Despite political gridlock that has stalled federal judge confirmations this year, Senate Majority Leader Mitch McConnell (R-Ky.) said Tuesday he has no objection to allowing a Senate vote on five nominees early in 2016.

As a result, State Supreme Court Justice Wilhelmina Wright, is expected to become the first female African-American federal district judge in Minnesota.

“This is more than anything the pivotal moment,” said U.S. Sen. Amy Klobuchar, who, along with fellow Minnesota Sen. Al Franken, recommended Wright. “All expectations are that she will pass.”

On the Senate floor Tuesday, McConnell received unanimous consent to proceed without intervening action or debate for Wright and four other judicial nominees, including two in Iowa.

None of the nominees is considered controversial.

Klobuchar and Franken both sit on the Senate Judiciary Committee, where Wright won the panel’s approval on Sept. 17 during a voice vote with no dissent. She faces no discernible Republican opposition and has garnered “communitywide respect” from both sides of the aisle, Klobuchar said.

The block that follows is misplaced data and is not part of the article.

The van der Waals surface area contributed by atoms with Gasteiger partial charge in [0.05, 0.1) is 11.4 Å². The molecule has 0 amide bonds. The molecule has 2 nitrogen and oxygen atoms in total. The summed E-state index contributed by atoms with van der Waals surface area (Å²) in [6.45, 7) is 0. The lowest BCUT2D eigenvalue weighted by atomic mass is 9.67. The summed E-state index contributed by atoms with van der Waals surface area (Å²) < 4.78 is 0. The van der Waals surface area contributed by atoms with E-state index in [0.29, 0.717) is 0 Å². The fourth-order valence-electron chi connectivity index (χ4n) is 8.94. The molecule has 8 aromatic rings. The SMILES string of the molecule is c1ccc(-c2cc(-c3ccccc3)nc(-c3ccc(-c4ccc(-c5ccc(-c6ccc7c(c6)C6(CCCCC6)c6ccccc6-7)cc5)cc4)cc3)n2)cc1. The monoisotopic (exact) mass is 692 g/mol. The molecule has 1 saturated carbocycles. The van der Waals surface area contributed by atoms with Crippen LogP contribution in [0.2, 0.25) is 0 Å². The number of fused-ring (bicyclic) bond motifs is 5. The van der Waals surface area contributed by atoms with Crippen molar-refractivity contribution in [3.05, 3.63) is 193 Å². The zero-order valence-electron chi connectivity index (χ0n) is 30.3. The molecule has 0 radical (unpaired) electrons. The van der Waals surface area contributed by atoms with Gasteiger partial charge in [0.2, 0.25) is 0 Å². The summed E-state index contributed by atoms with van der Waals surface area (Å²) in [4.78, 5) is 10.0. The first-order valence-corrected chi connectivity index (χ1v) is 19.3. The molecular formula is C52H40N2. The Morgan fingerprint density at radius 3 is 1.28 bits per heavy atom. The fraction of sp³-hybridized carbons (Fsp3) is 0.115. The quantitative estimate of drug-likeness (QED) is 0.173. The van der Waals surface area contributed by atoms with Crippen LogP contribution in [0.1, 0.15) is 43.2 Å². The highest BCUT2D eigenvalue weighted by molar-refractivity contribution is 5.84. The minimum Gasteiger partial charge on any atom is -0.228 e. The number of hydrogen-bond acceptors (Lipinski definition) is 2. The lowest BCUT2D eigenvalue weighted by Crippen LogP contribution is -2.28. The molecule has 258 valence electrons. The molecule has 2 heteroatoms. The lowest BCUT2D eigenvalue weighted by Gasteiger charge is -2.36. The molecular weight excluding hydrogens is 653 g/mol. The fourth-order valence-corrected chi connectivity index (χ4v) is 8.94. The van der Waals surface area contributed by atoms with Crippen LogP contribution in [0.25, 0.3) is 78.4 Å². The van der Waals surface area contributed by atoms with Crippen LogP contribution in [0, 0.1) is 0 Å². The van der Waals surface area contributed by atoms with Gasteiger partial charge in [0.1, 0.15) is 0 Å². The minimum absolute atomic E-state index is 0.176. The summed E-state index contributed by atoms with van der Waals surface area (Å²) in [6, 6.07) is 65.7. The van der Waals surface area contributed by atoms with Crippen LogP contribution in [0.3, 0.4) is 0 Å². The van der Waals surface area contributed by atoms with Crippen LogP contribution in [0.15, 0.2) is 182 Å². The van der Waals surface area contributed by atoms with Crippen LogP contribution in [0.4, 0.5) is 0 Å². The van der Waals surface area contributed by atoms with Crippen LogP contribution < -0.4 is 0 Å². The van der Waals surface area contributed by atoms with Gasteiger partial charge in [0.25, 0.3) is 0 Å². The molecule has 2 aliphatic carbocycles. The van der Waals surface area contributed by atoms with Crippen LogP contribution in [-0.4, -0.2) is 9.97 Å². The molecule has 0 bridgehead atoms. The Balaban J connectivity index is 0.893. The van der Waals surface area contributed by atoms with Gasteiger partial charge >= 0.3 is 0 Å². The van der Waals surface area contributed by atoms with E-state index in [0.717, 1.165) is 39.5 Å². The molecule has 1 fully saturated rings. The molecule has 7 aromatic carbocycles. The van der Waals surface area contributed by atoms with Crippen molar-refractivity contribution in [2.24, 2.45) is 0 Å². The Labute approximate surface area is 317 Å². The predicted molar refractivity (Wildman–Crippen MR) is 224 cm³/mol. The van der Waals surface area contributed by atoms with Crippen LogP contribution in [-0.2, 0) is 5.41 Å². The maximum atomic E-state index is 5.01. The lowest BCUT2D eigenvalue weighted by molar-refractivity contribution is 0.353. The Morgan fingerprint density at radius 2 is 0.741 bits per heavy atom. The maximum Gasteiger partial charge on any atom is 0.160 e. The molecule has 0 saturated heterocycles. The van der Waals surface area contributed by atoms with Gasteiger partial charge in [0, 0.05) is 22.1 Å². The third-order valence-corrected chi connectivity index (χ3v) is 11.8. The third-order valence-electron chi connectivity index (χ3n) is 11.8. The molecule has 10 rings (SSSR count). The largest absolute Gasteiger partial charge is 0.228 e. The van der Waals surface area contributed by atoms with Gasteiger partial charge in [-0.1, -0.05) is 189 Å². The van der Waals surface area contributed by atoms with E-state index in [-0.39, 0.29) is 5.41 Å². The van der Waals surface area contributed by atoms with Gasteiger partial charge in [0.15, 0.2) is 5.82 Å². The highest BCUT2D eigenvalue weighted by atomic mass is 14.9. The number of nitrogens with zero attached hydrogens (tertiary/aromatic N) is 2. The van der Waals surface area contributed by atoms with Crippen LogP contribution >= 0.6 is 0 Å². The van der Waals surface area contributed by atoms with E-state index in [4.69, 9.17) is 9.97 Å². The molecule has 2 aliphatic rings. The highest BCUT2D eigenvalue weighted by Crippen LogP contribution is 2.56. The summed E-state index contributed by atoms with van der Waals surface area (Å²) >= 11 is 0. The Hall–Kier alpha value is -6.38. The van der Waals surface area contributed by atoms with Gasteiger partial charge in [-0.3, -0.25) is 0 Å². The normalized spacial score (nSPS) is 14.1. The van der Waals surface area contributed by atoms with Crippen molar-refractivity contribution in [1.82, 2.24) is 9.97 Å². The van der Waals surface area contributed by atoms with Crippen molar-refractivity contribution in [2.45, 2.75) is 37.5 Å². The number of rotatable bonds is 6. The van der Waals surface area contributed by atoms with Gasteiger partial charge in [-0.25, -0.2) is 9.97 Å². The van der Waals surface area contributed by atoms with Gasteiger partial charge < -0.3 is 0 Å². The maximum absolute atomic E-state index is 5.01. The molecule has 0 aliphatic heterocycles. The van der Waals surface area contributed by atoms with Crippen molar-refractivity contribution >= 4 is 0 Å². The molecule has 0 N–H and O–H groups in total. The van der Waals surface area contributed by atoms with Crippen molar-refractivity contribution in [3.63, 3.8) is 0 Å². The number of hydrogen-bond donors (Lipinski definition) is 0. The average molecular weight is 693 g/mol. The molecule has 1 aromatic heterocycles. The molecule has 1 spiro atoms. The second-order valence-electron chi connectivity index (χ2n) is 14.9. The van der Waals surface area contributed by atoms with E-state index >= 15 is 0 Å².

Wright’s Republican supporters include former U.S. Sen. Norm Coleman and U.S. Rep. Erik Paulsen.

Sen. Chuck Grassley, R-Iowa, told the Star Tribune in August: “You have had several Republicans from Minnesota call me in support of her nomination.”

Wright is a rising judicial star nationally and is believed to be on President Obama’s radar.

She was a year behind First Lady Michelle Obama at Harvard University Law School, graduating in 1989, and serves on several prestigious boards in Minnesota.

She is the only jurist in Minnesota history to serve as a state district court judge, appellate court judge and state Supreme Court justice.

Gov. Mark Dayton appointed Wright to the state’s high court, where she has served since September 2012.

If approved, Wright would replace former Chief Federal Judge Michael Davis, who became a senior judge on Aug. 1.

To date, Davis is the only black person who has been a federal judge in the state.


Staff writer Randy Furst contributed to this report.